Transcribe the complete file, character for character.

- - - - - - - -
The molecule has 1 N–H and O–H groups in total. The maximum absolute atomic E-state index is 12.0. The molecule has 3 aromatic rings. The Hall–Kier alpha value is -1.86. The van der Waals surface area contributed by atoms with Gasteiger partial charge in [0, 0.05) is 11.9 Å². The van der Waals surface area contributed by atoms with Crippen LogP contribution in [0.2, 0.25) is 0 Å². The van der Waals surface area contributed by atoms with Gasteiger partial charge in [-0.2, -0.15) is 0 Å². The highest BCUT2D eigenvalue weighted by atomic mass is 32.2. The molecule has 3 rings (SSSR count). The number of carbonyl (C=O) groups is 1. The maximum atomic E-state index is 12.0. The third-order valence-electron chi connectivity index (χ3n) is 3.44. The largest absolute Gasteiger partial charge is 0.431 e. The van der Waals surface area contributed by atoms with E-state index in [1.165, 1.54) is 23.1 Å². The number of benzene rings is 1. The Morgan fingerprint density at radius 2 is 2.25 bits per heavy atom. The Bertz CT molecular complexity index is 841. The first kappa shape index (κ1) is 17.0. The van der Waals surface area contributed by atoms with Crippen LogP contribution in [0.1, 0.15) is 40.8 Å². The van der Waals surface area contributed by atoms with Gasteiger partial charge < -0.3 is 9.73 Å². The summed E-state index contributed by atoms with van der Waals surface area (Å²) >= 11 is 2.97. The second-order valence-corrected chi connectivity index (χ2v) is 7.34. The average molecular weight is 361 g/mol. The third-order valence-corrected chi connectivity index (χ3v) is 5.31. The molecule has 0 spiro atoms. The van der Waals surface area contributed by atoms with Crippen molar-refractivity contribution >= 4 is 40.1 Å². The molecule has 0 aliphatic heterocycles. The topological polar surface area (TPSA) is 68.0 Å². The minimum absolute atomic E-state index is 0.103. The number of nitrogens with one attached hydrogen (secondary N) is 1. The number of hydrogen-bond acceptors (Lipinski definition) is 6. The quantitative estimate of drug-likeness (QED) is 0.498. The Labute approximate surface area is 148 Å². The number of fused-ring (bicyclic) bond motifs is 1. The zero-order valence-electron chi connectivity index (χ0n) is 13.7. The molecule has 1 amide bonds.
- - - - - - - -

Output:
The molecule has 1 N–H and O–H groups in total. The maximum absolute atomic E-state index is 12.0. The molecule has 3 aromatic rings. The Hall–Kier alpha value is -1.86. The van der Waals surface area contributed by atoms with Gasteiger partial charge in [0, 0.05) is 11.9 Å². The van der Waals surface area contributed by atoms with Crippen LogP contribution in [0.2, 0.25) is 0 Å². The van der Waals surface area contributed by atoms with Gasteiger partial charge in [-0.2, -0.15) is 0 Å². The highest BCUT2D eigenvalue weighted by atomic mass is 32.2. The molecule has 3 rings (SSSR count). The number of carbonyl (C=O) groups is 1. The maximum atomic E-state index is 12.0. The third-order valence-electron chi connectivity index (χ3n) is 3.44. The largest absolute Gasteiger partial charge is 0.431 e. The van der Waals surface area contributed by atoms with E-state index in [1.165, 1.54) is 23.1 Å². The number of benzene rings is 1. The Morgan fingerprint density at radius 2 is 2.25 bits per heavy atom. The Bertz CT molecular complexity index is 841. The first kappa shape index (κ1) is 17.0. The van der Waals surface area contributed by atoms with Crippen LogP contribution in [0.1, 0.15) is 40.8 Å². The van der Waals surface area contributed by atoms with Gasteiger partial charge < -0.3 is 9.73 Å². The summed E-state index contributed by atoms with van der Waals surface area (Å²) >= 11 is 2.97. The second-order valence-corrected chi connectivity index (χ2v) is 7.34. The average molecular weight is 361 g/mol. The third-order valence-corrected chi connectivity index (χ3v) is 5.31. The molecule has 0 spiro atoms. The van der Waals surface area contributed by atoms with Crippen molar-refractivity contribution >= 4 is 40.1 Å². The molecule has 0 aliphatic heterocycles. The topological polar surface area (TPSA) is 68.0 Å². The minimum absolute atomic E-state index is 0.103. The number of nitrogens with one attached hydrogen (secondary N) is 1. The number of hydrogen-bond acceptors (Lipinski definition) is 6. The quantitative estimate of drug-likeness (QED) is 0.498. The Labute approximate surface area is 148 Å². The number of fused-ring (bicyclic) bond motifs is 1. The zero-order valence-electron chi connectivity index (χ0n) is 13.7. The molecule has 1 amide bonds.